Cerebrovascular physiology – article alert #50

Basilar artery stenosis and the brain

230- Assessment of Dynamic Cerebral Autoregulation in Patients with Basilar Artery Stenosis – Gong et al.

Hypoxia/hyperoxia and the brain

231- Stability of cerebral metabolism and substrate availability in humans during hypoxia and hyperoxia – Ainslie et al.

232- Cerebral blood flow response to acute hypoxic hypoxia – Harris et al.

Brain autoregulation

233- Nonstationarity of dynamic cerebral autoregulation – Panerai

I won’t have to get rid of my TCD !

Because of its high temporal resolution in monitoring cerebral blood flow velocity changes in cerebral arteries, transcranial Doppler (TCD) represents a very interesting tool to characterize cerebral autoregulation (for basic information in regards to cerebral autoregulation, see post #1 and post #2).

The problem we have with this technology is that we are measuring a velocity, and not blood flow, since the diameter of intracranial arteries cannot be monitored with such a device. We have thus to assume that the diameter of these cerebral arteries remains constant in response to blood pressure changes.

In a recent paper, Liu et al. simultaneously monitored changes in cerebral blood flow velocity in the middle cerebral artery (with TCD) and internal carotid artery as well cerebral blood flow in the internal carotid artery (with color-coded duplex ultrasonography (CCDU) during steady-state changes in arterial pressure using sodium nitroprusside and phenylephrine in a group of healthy volunteers.

The authors tested the hypothesis that cerebral blood flow could be assessed equally well based on the measurements of cerebral blood flow velocity in the middle cerebral artery and volumetric cerebral blood flow in the internal carotid artery.

As stated by the authors, the outcome of this study would provide important information regarding the validity of using TCD (and thus to measure a velocity) to assess cerebral autoregulation during steady-state changes in arterial pressure.

In this study, cerebral autoregulation was characterized by linear regression of percentage changes in cerebral blood flow velocity, cerebral blood flow, cerebrovascular resistance index (estimated as mean arterial pressure/cerebral blood flow velocity), or cerebrovascular reactivity (estimated as mean arterial pressure/cerebral blood flow) in response to percentage changes in mean arterial pressure.

The main results appear in the Figure below:

Diapositive1

*For percent changes in cerebral blood flow/cerebral blood flow velocity: a slope of about 0 = intact autoregulation vs. increased slope = impaired autoregulation; **For percent changes in cerebrovascular resistance index/cerebrovascular resistance: a slope of about 1.0 = intact autoregulation.***This figure represents pooled data and not individual data.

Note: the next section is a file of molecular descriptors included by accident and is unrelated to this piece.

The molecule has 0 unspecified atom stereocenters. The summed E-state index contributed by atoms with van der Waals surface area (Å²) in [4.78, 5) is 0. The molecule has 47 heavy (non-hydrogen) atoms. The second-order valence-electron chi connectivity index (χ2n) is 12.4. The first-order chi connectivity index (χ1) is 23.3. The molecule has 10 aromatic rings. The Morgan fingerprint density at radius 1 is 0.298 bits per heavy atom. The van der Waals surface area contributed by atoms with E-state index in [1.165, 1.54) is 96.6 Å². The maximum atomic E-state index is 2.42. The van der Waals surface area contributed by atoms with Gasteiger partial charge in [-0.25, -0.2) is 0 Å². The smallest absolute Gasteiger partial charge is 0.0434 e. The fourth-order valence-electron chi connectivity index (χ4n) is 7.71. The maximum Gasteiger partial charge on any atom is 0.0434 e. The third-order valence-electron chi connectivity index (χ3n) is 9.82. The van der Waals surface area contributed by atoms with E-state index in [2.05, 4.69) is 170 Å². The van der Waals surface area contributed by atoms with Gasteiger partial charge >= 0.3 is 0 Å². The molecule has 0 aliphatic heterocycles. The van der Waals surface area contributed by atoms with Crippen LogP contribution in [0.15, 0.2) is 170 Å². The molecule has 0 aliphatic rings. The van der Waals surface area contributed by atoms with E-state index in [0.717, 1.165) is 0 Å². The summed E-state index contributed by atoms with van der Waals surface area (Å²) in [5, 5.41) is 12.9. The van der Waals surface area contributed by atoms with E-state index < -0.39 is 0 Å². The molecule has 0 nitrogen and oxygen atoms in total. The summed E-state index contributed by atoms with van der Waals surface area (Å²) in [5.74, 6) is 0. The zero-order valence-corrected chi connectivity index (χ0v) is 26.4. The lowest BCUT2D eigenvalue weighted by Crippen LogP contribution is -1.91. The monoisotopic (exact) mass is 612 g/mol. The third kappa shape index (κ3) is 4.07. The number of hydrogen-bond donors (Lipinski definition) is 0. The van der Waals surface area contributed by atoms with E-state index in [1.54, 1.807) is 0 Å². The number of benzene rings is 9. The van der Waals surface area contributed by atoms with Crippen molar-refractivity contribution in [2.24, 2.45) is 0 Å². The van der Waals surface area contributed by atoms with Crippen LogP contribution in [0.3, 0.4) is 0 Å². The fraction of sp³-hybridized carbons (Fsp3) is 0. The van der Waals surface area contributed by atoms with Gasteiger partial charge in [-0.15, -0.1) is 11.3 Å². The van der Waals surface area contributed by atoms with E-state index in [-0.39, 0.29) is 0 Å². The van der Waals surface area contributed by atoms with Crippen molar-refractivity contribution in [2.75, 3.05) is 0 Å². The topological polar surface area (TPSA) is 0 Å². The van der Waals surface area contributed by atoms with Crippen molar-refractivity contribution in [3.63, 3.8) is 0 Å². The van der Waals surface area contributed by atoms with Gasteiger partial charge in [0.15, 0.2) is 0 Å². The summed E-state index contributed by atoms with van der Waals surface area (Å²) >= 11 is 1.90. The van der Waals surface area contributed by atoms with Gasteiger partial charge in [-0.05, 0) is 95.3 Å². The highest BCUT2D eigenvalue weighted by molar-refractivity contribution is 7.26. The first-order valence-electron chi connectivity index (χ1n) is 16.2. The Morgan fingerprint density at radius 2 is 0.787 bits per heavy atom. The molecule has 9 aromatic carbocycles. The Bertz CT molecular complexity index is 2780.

As we can see, changes in cerebral blood flow velocity (A) and cerebrovascular resistance index (D) in response to arterial pressure changes measured in the middle cerebral artery using TCD were rather similar to those monitored in the internal carotid artery using CCDU (B and E). Since the regression slopes of changes in cerebral blood flow velocity to mean arterial pressure were small while those of changes in cerebrovascular resistance index to mean arterial pressure were large, these observations suggest presence of cerebral autoregulation.

Interestingly, when we look at changes in blood flow in the internal carotid artery in response to changes in arterial pressure (C), it remains unchanged notwithstanding large variations in mean arterial pressure. In addition, the regression slope of cerebrovascular resistance to mean arterial pressure (F) was steeper than that of cerebrovascular resistance index to mean arterial pressure. Accordingly, cerebral autoregulation seems underestimated when measuring blood flow velocity with TCD (when using this specific methodology).

Overall, this is great news! I won’t have to get rid of my TCD !!! Further research is however needed to elucidate if the autoregulation curve described by Lassen can be obtained within an individual, since it was not the case in this study.

References

Cerebral autoregulation of blood velocity and volumetric flow during steady-state changes in arterial pressure. Liu J, Zhu YS, Hill C, Armstrong K, Tarumi T, Hodics T, Hynan LS, Zhang R. Hypertension 2013 (Epub ahead of print)

Cerebrovascular physiology – article alert #49

Autonomic control of the brain

226- Integrative physiologic and computational approaches to understand autonomic control of cerebral autoregulation – Tan et al.

227- Autonomic nervous system control of the cerebral circulation – Goadsby

Pregnancy and the brain

228- Dynamic cerebral autoregulation in pregnancy and the risk of preeclampsia – Janzarik et al.

Diabetes and the brain

229- Enhancement of vasoreactivity and cognition by intranasal insulin in type 2 diabetes – Vera et al.

Positions available in cerebral autoregulation

It came to my attention that three post-doctoral research posts are available in the field of cerebral autoregulation: Postdoc positions

You can direct enquiries and apply directly to each of the centres:

  • Southampton: Dr David Simpson (ds@isvr.soton.ac.uk); Dr Tony Birch (tony.birch@uhs.nhs.uk): https://www.jobs.soton.ac.uk/Vacancy.aspx?ref=297913KR
  • Oxford: Dr Stephen Payne (stephen.payne@eng.ox.ac.uk)
  • Leicester: Prof Ronney Panerai (rp9@leicester.ac.uk); Prof Tom Robinson (tgr2@leicester.ac.uk)

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